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Encountering Truth

January 24, 2009

It’s been over three years now since I started studying and practicing the teachings Buddha left behind, the principles of a moral humanity. I often struggle with some of them, but compassion and understanding has been at the heart of what I try to expel in every encounter with another person, no matter how large a scale that encounter may be.

As you may or may not know, I work for a TV cable provider. My job involves a hands on approach with nearly every customer for the work I do each day. Some day it’s just climbing a pole and connecting or disconnecting lines, but for the most part I am in people’s homes trouble shooting issues or installing/ upgrading new services. Of course for some this may take a person out of their comfort zone being in someone elses home, but I am there to do the job I was asked and have no issues with it.

A few days ago I had a trouble call at a woman’s home and was asked to pre-call before arriving. I called the customer and let her know I was on the way. She seemed like maybe she was having a bad day, she was quite short on the phone. So I already had the idea that the call was not going to be an enjoyable one. I arrived at the woman’s home and was invited in to begin my work.

Before I get ahead of myself, I’ve learned a couple “tricks” that help with each customer. I try to pick up what the person might be like by the decor and surroundings in the home. Whether it be the particular artists paintings that are hung, photos of their family and when I can, I try to look at a book shelf to see what they are reading/ have read. I picked up minor hints that this particular customer might be interested in environmental issues, not the trendy “green” environmental issues, but this woman seemed to be living this way for some decades.

While doing my job I tried to make some light conversation, dropping a hint here and there that I have some of the same interests, have a family (she was a grandmother so I knew family was a safe topic to bring up). It seemed to work and she opened right up, she started recommending books and authors, even mentioned a couple documentaries that I should view.

I spoke to her about a man that I met who is local here on Cape Cod and has been at the forefront of “green” living for sometime. His name is Malcolm Wells and he is known in wide circles as “the father of modern earth-sheltered architecture”. She had not heard of him, but the mere mention of his name and work inspired her enough to write his name down and the title of the book he had written, Recovering America.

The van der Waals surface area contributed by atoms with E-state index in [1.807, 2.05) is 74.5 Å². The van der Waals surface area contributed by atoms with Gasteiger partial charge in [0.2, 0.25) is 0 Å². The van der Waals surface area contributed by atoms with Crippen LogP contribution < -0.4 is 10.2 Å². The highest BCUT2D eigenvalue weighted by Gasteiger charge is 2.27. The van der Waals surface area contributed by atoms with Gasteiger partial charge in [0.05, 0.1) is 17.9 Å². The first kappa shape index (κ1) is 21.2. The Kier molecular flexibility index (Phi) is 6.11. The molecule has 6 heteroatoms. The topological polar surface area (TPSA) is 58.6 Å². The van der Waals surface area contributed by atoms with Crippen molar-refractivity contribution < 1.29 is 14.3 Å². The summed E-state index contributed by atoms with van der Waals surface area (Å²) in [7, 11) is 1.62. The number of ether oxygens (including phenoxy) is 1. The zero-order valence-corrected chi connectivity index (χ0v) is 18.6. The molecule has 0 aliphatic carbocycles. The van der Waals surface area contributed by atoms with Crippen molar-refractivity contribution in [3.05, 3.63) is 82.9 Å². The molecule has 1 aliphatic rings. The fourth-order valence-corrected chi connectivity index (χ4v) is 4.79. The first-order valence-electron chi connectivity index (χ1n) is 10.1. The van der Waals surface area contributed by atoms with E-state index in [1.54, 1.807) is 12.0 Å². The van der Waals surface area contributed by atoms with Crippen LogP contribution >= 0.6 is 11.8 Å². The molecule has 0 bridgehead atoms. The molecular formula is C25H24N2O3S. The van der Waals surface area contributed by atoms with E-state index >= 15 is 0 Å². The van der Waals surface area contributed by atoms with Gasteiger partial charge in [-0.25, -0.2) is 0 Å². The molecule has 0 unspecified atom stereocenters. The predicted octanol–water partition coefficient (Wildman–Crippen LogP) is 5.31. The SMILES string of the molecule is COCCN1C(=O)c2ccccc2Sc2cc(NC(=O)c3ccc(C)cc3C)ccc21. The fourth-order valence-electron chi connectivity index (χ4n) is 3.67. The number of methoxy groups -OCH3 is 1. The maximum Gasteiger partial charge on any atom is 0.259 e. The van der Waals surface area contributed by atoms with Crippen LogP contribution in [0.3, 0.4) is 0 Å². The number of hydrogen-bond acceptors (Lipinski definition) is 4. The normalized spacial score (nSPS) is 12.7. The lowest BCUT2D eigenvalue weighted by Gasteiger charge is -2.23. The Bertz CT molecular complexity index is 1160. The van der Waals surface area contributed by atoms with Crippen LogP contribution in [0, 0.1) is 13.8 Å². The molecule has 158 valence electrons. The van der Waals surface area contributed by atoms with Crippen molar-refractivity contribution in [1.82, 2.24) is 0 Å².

To make a long story short, although I thought this was going to be a difficult situation to work, it wasn’t. I was able to do the work that I was requested to do, despite the fact that the customer seemed a little irritable at first. I was able to break through whatever irritation there was and quite possibly, made a friend. Albeit she didn’t seem to excited to have me coming in the house at first, her last words to me as I walked out of her home were, “Nathan I am so glad we got to meet.” That felt pretty good! And you know something, I am glad we met as well.

I learned alot from her that day, mainly that the impressions we get of people may not be the truth. We’ve got to encounter the truth to learn from it.

One Comment leave one →
  1. Doug permalink
    January 27, 2009 10:00 am

    I try to pratice this as well in my work and daily life. I come to a situation where it would be easier to put my head down rather than try to interact with someone I see as being difficult. More time than not by showing a little compassion and checking my ego you can make a connection that sticks with you and leaves you both better for the interaction. The more I practice this the more benefit I find from it until it become natural and is a part of every interaction I have.

    I have struggles with depression most of my life and have found that at the time it may feel easier just to put on blinders to everything and eveyrone, make no eye contact, disconect, build walls. This really helps me to push through my own walls and extend a hand to others and working to be the example that I want to be.

    thank you for your post, connection made…:;:

    Namaste

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